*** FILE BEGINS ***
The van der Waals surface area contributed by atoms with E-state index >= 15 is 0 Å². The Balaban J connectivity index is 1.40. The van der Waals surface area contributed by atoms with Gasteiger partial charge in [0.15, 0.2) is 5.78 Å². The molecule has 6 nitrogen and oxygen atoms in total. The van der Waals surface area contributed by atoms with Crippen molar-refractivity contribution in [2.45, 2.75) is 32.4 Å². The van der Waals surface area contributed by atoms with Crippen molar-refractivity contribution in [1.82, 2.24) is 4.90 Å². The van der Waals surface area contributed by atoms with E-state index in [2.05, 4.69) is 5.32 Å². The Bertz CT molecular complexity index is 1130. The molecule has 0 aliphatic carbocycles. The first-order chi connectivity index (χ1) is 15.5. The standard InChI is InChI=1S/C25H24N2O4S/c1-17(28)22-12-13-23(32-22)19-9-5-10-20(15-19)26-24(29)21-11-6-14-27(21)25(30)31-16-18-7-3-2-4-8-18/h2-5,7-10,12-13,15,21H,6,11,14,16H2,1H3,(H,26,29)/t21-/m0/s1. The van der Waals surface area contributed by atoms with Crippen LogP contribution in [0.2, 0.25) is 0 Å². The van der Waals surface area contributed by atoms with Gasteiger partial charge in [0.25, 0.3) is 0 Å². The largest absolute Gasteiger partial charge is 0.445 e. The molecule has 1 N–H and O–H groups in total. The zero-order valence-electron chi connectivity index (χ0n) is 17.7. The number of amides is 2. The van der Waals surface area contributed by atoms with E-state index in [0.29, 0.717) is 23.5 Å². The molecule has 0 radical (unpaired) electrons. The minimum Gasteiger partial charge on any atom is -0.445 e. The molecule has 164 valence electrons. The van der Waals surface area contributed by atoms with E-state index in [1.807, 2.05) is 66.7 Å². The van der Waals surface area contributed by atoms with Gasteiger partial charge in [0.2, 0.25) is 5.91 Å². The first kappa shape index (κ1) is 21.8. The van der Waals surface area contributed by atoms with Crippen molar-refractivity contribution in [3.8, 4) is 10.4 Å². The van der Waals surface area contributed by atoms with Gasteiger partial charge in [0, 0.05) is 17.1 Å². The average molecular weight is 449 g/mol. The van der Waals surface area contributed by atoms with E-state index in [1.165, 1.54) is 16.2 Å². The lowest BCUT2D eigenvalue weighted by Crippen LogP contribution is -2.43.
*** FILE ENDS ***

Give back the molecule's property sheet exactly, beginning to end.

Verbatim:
The van der Waals surface area contributed by atoms with E-state index >= 15 is 0 Å². The Balaban J connectivity index is 1.40. The van der Waals surface area contributed by atoms with Gasteiger partial charge in [0.15, 0.2) is 5.78 Å². The molecule has 6 nitrogen and oxygen atoms in total. The van der Waals surface area contributed by atoms with Crippen molar-refractivity contribution in [2.45, 2.75) is 32.4 Å². The van der Waals surface area contributed by atoms with Crippen molar-refractivity contribution in [1.82, 2.24) is 4.90 Å². The van der Waals surface area contributed by atoms with E-state index in [2.05, 4.69) is 5.32 Å². The Bertz CT molecular complexity index is 1130. The molecule has 0 aliphatic carbocycles. The first-order chi connectivity index (χ1) is 15.5. The standard InChI is InChI=1S/C25H24N2O4S/c1-17(28)22-12-13-23(32-22)19-9-5-10-20(15-19)26-24(29)21-11-6-14-27(21)25(30)31-16-18-7-3-2-4-8-18/h2-5,7-10,12-13,15,21H,6,11,14,16H2,1H3,(H,26,29)/t21-/m0/s1. The van der Waals surface area contributed by atoms with Crippen LogP contribution in [0.2, 0.25) is 0 Å². The van der Waals surface area contributed by atoms with Gasteiger partial charge in [0.25, 0.3) is 0 Å². The largest absolute Gasteiger partial charge is 0.445 e. The molecule has 1 N–H and O–H groups in total. The zero-order valence-electron chi connectivity index (χ0n) is 17.7. The number of amides is 2. The van der Waals surface area contributed by atoms with E-state index in [0.29, 0.717) is 23.5 Å². The molecule has 0 radical (unpaired) electrons. The minimum Gasteiger partial charge on any atom is -0.445 e. The molecule has 164 valence electrons. The van der Waals surface area contributed by atoms with E-state index in [1.807, 2.05) is 66.7 Å². The van der Waals surface area contributed by atoms with Gasteiger partial charge in [0.2, 0.25) is 5.91 Å². The first kappa shape index (κ1) is 21.8. The van der Waals surface area contributed by atoms with Crippen molar-refractivity contribution in [3.8, 4) is 10.4 Å². The van der Waals surface area contributed by atoms with Gasteiger partial charge in [0, 0.05) is 17.1 Å². The average molecular weight is 449 g/mol. The van der Waals surface area contributed by atoms with E-state index in [1.165, 1.54) is 16.2 Å². The lowest BCUT2D eigenvalue weighted by Crippen LogP contribution is -2.43.